Nonviolence and Interfaith Work

February 2020

by Catherine Maresca

In addition to my usual course, atrium, and administrative work for CCTheo, I have had opportunities to share and consider some of the Center’s unique work in recent weeks.

In Atlanta at Rooted in Jesus, a conference of several Episcopalian organizations including FORMA (religious formation), I offered two workshops on the Nonviolent Method and Content of Parables, drawn from my book Violence and Nonviolence in Scripture, Helping Children Understand Challenging Stories. There I heard a stirring keynote by the Rev. William Barber. This leader of the Poor People’s Campaign preached on worship without conscience. Comparing Caesar and empire to our own leaders and nation, he noted the injustices visited upon immigrants, African Americans, Native Americans, poor children, LGBTQ+ people and under- and unemployed workers, all victims of systems of injustice that separate us from one another, push wealth to the wealthy, and the poor out of their homes into hunger, jails, and crushing debt. Amidst this injustice, “Jesus (and we) are anointed and called to service outside the temple, consecrated for God’s purposes in the world, offering not Biblical commentary but transformation for the Kindom of God,” Barber preached in Atlanta.

Closer to home, I shared our Interfaith work with a colleague from the Interfaith Conference (where our offices are located) to begin to develop “Parenting for Pluralism,” for parents of faith committed to raising their children without ignorance or prejudice in an interfaith world. I also recently had an interview with a PhD Candidate writing her dissertation on Interfaith Work and Peace. Her questions helped me to see once again, that the work of peace is multifaceted and includes deconstructing the violence of our own faith against the earth, women, children, cultural and religious “others”; seeing and knowing the beauty of God’s presence in every faith; acknowledging that God is slowly but more and more clearly revealed in our own tradition as the God of love, not the God of war, wealth, weapons, or kingdoms; and that both our worship and lives must reflect the integrity of our conscience.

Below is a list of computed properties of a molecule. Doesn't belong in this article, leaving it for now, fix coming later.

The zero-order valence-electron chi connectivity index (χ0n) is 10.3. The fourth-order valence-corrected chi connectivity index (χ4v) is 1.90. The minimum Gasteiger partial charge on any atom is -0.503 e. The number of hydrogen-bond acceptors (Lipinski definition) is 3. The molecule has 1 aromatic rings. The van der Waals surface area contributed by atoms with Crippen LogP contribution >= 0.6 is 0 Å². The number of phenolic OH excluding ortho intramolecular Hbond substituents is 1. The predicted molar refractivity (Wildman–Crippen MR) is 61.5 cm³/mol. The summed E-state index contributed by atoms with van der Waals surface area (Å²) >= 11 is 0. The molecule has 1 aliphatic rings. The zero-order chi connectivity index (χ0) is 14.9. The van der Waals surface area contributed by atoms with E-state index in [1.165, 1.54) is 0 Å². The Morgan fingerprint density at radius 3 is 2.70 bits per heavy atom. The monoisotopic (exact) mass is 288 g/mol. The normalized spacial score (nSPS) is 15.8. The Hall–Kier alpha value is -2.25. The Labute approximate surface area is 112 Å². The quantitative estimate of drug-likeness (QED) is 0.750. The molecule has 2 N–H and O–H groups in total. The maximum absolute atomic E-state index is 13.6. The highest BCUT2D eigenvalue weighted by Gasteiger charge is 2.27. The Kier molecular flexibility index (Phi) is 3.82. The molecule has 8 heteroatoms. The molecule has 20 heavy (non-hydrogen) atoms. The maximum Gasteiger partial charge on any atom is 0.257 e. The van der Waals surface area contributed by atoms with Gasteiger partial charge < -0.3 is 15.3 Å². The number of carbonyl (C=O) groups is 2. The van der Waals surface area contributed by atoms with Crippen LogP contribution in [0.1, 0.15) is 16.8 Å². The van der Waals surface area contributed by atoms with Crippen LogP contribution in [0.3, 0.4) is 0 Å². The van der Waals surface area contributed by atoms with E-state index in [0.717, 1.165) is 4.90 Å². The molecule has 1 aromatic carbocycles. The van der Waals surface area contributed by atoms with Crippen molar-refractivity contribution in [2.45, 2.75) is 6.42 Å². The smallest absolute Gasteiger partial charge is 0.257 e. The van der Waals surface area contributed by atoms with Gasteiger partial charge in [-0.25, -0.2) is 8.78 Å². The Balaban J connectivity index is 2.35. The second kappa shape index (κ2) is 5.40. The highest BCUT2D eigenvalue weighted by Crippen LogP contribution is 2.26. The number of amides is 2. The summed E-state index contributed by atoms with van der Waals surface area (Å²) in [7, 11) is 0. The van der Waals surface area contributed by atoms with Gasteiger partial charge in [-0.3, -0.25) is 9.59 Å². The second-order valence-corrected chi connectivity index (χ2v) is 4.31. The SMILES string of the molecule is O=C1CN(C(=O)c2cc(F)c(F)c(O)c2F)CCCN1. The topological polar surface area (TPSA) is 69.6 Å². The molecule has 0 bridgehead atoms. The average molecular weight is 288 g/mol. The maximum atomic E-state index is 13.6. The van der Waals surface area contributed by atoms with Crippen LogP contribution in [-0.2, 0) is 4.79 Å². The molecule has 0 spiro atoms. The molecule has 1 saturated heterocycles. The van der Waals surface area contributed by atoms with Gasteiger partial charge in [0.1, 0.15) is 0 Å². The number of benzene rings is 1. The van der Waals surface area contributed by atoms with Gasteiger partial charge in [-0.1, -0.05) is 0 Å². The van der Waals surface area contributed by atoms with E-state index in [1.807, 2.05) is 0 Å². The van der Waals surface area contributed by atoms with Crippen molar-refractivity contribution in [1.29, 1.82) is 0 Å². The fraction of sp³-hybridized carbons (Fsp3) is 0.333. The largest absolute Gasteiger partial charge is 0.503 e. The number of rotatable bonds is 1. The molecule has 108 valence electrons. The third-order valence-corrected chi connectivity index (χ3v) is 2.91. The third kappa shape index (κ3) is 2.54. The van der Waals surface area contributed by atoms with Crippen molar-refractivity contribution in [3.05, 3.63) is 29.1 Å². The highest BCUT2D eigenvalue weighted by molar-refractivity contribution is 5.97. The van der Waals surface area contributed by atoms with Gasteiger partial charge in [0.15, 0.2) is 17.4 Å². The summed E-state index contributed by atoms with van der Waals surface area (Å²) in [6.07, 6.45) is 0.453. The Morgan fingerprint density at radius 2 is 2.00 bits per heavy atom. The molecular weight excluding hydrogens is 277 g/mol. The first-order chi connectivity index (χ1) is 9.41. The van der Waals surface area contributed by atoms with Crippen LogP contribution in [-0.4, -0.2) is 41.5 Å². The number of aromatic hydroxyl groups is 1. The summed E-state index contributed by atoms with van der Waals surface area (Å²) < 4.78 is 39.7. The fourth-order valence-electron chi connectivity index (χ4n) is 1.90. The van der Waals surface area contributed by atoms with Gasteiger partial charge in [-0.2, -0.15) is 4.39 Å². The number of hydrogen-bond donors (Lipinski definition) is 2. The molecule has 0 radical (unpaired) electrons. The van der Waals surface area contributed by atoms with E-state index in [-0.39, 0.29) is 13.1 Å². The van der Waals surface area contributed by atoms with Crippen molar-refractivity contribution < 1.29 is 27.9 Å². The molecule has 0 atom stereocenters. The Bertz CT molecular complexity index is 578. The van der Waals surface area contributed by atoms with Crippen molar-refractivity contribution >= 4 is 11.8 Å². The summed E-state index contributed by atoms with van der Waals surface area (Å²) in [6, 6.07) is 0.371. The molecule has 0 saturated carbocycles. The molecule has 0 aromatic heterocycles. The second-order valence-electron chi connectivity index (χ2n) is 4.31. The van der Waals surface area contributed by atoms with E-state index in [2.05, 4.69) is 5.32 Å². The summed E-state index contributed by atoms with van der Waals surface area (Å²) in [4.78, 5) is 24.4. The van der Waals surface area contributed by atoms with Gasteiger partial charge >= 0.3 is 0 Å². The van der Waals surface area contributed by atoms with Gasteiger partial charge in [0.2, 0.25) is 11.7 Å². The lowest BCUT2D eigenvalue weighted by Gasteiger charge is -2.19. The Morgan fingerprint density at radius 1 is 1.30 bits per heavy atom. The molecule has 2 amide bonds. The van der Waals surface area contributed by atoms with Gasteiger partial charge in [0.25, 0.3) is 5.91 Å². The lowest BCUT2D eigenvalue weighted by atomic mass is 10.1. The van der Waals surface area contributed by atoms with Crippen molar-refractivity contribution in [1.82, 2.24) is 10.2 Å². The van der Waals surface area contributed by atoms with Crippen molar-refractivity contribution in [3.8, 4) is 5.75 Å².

Of the intersecting groups of people preyed upon in our society, children are so vulnerable. As catechists, our particular work with, and on behalf of, children is focused on creating a space (the atrium) where they are respected, and are the subjects, rather than the objects, of their own religious formation. Sofia and Gianna modeled this so beautifully, letting go of the prayers and passages of our tradition that the children indicated were not life-giving, and drilling down to the essential and life-giving heart of our faith for both children and adults. 

As time lengthens from their work to ours, we may find ourselves tempted to reinstate the formula prayers, the decorative vestments, or moral stories when they are developmentally appropriate. A priest may request this or that prayer or lesson or activity be included without deep knowledge of the child’s spiritual life. In an attempt to return to our favorite liturgical expression of the Eucharist, we may make it even more inaccessible to the children we hope to serve. 

We live in a time when more and more people are dismayed and even betrayed by institutions, including churches. Part of what we struggle with are the customs, governance, and even theology that obscures the heart of our faith. It is more important than ever for us to be essential in our work, so the signs and stories that nurture faith forever are echoed by both children and adults in our atriums.

We have been given a great gift in the children of our atriums, and also a responsibility to advocate for them in our churches. Let us use the wisdom of Montessori, Cavalletti, and Gobbi to inform the adults of our communities about the treasure in our midst, and to defend the space we create to nurture the unique spiritual lives of the children as much as possible. Children of any of the disinherited may wish to pass through the doors of our programs – let us welcome them and their families with open hearts and resolve to work with and for justice in our churches, schools and neighborhoods.

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